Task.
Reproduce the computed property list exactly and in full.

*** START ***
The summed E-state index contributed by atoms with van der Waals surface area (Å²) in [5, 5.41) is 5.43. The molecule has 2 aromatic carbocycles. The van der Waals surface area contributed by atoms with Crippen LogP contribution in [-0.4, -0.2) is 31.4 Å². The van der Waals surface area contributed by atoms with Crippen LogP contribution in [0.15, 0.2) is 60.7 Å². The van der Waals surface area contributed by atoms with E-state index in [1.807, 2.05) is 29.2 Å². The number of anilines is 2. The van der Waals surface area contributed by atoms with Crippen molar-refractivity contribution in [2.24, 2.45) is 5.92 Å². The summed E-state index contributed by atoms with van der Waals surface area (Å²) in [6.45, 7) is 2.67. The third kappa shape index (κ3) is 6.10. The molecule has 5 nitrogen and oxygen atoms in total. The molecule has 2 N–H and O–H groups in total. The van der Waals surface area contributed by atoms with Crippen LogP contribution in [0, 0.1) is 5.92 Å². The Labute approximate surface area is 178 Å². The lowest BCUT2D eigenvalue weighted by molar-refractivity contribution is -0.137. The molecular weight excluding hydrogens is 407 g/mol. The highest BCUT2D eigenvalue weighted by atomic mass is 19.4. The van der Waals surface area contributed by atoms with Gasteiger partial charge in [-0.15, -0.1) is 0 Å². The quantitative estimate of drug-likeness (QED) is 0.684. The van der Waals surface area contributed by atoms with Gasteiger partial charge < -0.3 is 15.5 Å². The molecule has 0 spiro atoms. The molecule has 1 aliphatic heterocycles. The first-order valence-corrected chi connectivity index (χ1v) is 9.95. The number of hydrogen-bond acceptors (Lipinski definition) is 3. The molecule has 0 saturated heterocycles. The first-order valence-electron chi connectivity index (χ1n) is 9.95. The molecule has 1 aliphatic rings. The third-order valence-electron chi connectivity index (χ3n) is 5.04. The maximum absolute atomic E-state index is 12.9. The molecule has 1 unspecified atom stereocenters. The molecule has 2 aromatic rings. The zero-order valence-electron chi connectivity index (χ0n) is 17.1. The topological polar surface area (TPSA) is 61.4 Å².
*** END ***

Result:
The summed E-state index contributed by atoms with van der Waals surface area (Å²) in [5, 5.41) is 5.43. The molecule has 2 aromatic carbocycles. The van der Waals surface area contributed by atoms with Crippen LogP contribution in [-0.4, -0.2) is 31.4 Å². The van der Waals surface area contributed by atoms with Crippen LogP contribution in [0.15, 0.2) is 60.7 Å². The van der Waals surface area contributed by atoms with E-state index in [1.807, 2.05) is 29.2 Å². The number of anilines is 2. The van der Waals surface area contributed by atoms with Crippen molar-refractivity contribution in [2.24, 2.45) is 5.92 Å². The summed E-state index contributed by atoms with van der Waals surface area (Å²) in [6.45, 7) is 2.67. The third kappa shape index (κ3) is 6.10. The molecule has 5 nitrogen and oxygen atoms in total. The molecule has 2 N–H and O–H groups in total. The van der Waals surface area contributed by atoms with Crippen LogP contribution in [0, 0.1) is 5.92 Å². The Labute approximate surface area is 178 Å². The lowest BCUT2D eigenvalue weighted by molar-refractivity contribution is -0.137. The molecular weight excluding hydrogens is 407 g/mol. The highest BCUT2D eigenvalue weighted by atomic mass is 19.4. The van der Waals surface area contributed by atoms with Gasteiger partial charge in [-0.15, -0.1) is 0 Å². The quantitative estimate of drug-likeness (QED) is 0.684. The van der Waals surface area contributed by atoms with Gasteiger partial charge < -0.3 is 15.5 Å². The molecule has 0 spiro atoms. The molecule has 1 aliphatic heterocycles. The first-order valence-corrected chi connectivity index (χ1v) is 9.95. The number of hydrogen-bond acceptors (Lipinski definition) is 3. The molecule has 0 saturated heterocycles. The first-order valence-electron chi connectivity index (χ1n) is 9.95. The molecule has 1 aliphatic rings. The third-order valence-electron chi connectivity index (χ3n) is 5.04. The maximum absolute atomic E-state index is 12.9. The molecule has 1 unspecified atom stereocenters. The molecule has 2 aromatic rings. The zero-order valence-electron chi connectivity index (χ0n) is 17.1. The topological polar surface area (TPSA) is 61.4 Å².